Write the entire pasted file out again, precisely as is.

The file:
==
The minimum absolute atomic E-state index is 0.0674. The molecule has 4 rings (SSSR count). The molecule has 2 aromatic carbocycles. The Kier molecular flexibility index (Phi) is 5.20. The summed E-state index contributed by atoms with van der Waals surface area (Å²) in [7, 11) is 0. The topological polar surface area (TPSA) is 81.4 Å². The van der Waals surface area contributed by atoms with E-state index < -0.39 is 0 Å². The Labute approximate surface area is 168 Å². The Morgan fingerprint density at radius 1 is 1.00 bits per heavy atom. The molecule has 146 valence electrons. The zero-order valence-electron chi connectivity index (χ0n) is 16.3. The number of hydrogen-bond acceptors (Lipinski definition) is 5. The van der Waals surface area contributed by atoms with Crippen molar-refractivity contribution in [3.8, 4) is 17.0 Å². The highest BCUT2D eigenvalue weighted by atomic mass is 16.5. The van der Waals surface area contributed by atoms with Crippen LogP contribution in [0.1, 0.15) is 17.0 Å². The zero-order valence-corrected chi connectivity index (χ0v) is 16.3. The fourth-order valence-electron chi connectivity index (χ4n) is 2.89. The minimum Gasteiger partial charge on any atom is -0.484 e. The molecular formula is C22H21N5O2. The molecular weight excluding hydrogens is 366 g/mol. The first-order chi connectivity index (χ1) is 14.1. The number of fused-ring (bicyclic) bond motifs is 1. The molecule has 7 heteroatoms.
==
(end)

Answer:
The minimum absolute atomic E-state index is 0.0674. The molecule has 4 rings (SSSR count). The molecule has 2 aromatic carbocycles. The Kier molecular flexibility index (Phi) is 5.20. The summed E-state index contributed by atoms with van der Waals surface area (Å²) in [7, 11) is 0. The topological polar surface area (TPSA) is 81.4 Å². The van der Waals surface area contributed by atoms with E-state index < -0.39 is 0 Å². The Labute approximate surface area is 168 Å². The Morgan fingerprint density at radius 1 is 1.00 bits per heavy atom. The molecule has 146 valence electrons. The zero-order valence-electron chi connectivity index (χ0n) is 16.3. The number of hydrogen-bond acceptors (Lipinski definition) is 5. The van der Waals surface area contributed by atoms with Crippen molar-refractivity contribution in [3.8, 4) is 17.0 Å². The highest BCUT2D eigenvalue weighted by atomic mass is 16.5. The van der Waals surface area contributed by atoms with Crippen LogP contribution in [0.1, 0.15) is 17.0 Å². The zero-order valence-corrected chi connectivity index (χ0v) is 16.3. The fourth-order valence-electron chi connectivity index (χ4n) is 2.89. The minimum Gasteiger partial charge on any atom is -0.484 e. The molecular formula is C22H21N5O2. The molecular weight excluding hydrogens is 366 g/mol. The first-order chi connectivity index (χ1) is 14.1. The number of fused-ring (bicyclic) bond motifs is 1. The molecule has 7 heteroatoms.